#68: What's Happening - 2009 Things To Remember...

It's hard to believe that 2009 has already retired, heralding in not only a new year but the exciting prospect of an entirely new decade. How time flies, it seems as if it was just last week that I sat down and wrote about the Best of 2008. If there's one thing's for sure, there's never a dull moment when working in the Giant Ocean Tank. So take a break, grab a snack (I'm currently munching down a fantastically tasty spicy turkey panini from the Aquarium's cafe), and let's cheers to 2009, GOT-style...

The Best of 2009

  • 2009 saw us entering into an exciting partnership with Roger Williams University that includes a larval fish program. This program has already yielded results, including the little guy below - a juvenile Queen triggerfish. Queen triggerfish have not been reared in captivity, until now, so we are very pleased with this achievement.

  • The GOT is nothing without its inhabitants. In 2009, we had the good fortune of adding some very interesting animals to the already diverse exhibit...
    • In March we introduced a new green moray eel into the tank. He had a rather interesting history prior to making the GOT his new home and I'm happy to say he is doing extremely well!

    • In July we added a second barracuda, a juvenile that was MUCH smaller than the big guy we already had. However no one told him he was small and, like the new moray, has adjusted to his new home with ease.

    • Finally, we recently we added Ari, a Kemp's ridley turtle that had been rehabilitating down at the Aquarium of the Americas in New Orleans after sustaining serious wounds from an unfortunate encounter with a boat's propeller. What an amazing story, and what an amazing turtle. We all love Ari!

  • In the fall, we temporarily removed all four of the GOT's resident sharks (three sand tigers and one nurse) for physicals. That equates to 32 feet, 878 lbs of shark (!). The dive staff is very skilled at this process and the sharks were all pronounced quite healthy.

  • 2009 brought us Big Blue, a brand new SCUBA air compressor. GOT divers use a lot of air, about 215,000 cubic feet of it for 2009, so we need a hard working compressor to meet the demand, and I know Big Blue is up for the task. (By the way, that amount of air would fill over seven GOTs!)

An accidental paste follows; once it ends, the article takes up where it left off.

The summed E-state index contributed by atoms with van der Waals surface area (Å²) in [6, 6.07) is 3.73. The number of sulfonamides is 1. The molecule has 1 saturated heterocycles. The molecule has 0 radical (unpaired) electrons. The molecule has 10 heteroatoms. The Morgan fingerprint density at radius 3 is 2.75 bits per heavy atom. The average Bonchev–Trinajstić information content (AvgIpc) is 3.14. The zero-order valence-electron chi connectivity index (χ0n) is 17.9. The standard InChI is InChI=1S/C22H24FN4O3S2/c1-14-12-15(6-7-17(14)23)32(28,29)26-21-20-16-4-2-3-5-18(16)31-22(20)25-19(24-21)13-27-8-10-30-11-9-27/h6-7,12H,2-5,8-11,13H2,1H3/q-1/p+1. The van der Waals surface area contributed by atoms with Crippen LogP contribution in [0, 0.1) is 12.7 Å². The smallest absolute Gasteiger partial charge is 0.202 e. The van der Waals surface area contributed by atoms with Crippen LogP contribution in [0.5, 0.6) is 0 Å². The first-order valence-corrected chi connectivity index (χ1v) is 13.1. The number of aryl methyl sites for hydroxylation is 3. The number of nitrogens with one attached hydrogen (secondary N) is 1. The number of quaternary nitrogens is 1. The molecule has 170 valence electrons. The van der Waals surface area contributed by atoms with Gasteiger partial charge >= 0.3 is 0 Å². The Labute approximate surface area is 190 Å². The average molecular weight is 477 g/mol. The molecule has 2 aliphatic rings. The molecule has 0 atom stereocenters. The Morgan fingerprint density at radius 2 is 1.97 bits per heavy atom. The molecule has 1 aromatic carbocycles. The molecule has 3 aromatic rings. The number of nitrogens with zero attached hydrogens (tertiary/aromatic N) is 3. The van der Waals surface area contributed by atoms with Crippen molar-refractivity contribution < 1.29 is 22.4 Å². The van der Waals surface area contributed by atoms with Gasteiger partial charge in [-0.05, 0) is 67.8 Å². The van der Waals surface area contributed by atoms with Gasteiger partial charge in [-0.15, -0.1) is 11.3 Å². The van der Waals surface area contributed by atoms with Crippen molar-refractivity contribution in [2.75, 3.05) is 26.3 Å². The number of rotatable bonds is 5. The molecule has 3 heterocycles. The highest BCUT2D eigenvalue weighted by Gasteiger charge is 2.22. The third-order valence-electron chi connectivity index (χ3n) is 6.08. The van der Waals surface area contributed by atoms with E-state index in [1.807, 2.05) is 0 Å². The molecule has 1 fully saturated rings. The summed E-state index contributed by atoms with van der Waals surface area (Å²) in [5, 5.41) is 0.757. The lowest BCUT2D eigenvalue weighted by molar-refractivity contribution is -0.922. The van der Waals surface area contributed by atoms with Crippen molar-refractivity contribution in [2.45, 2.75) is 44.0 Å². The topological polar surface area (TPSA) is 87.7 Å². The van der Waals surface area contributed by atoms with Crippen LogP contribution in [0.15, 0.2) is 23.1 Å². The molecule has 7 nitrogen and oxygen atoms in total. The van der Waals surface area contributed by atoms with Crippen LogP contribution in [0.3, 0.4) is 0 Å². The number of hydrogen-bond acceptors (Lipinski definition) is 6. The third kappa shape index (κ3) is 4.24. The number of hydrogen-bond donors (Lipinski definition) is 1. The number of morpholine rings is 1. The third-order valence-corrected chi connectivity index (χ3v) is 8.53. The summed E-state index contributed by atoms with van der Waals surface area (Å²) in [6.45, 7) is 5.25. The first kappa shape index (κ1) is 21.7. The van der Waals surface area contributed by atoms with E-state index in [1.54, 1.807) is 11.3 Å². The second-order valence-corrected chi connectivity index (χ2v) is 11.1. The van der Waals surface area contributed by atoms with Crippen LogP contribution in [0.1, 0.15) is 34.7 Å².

• Speaking of large numbers and hardworking equipment, in 2009 the pumps for the GOT pushed over 1,168,000,000 gallons of clean water through the tank (yes - that's over one billion gallons).

  • Of course, the GOT couldn't exist without the hard working staff, co-ops, interns, and volunteers that work so diligently at making the GOT such a fantastic, diverse, and healthy exhibit.
    • 2009 saw a surge in diving interns. All told, we had seven: Franco, Linda, Suzanne, Alex, Lizzie, Samantha, and Kristen.

      • We had four fantastic teen interns: Isaiah, Nick, Oriana, and Tizzy.

      • Six new volunteers were added to the ranks of GOT volunteers: Rob, Daire, Ashley, Doris, Alfredo, and Simone.

      • DVIT volunteer (Dive Volunteer In Training) Don converted to a full blown Dive Volunteer in 2009 (Congrats Don!).

      • A testament to how much they enjoyed working in the GOT, we had eleven former co-ops and interns return to volunteer their services in 2009.

      • Finally, though we are all extremely busy with our jobs, the dive staff is a rather diverse and energetic bunch, and we all manage to pursue unique interests outside of the GOT. By way of example, here are two activities that were blogged about during 2009:

      Well, since there's always something interesting happening when it comes to the GOT, I know I've missed a bunch, but it was fun looking back on the exciting year 2009 turned out to be. And I've no doubt 2010 will be anything but boring. As a matter of fact, right now I have to get ready to help pull one of our turtles for a veterinary procedure, and it's not good to keep the vets waiting. So 'til next time...

      Safe diving.

    - John


    Facebook Comments


    Post a Comment

    Comments left in this section do not represent the views of the New England Aquarium. Due to the large volume of questions received, staff cannot respond to individual comments but will consider them when planning future blog posts.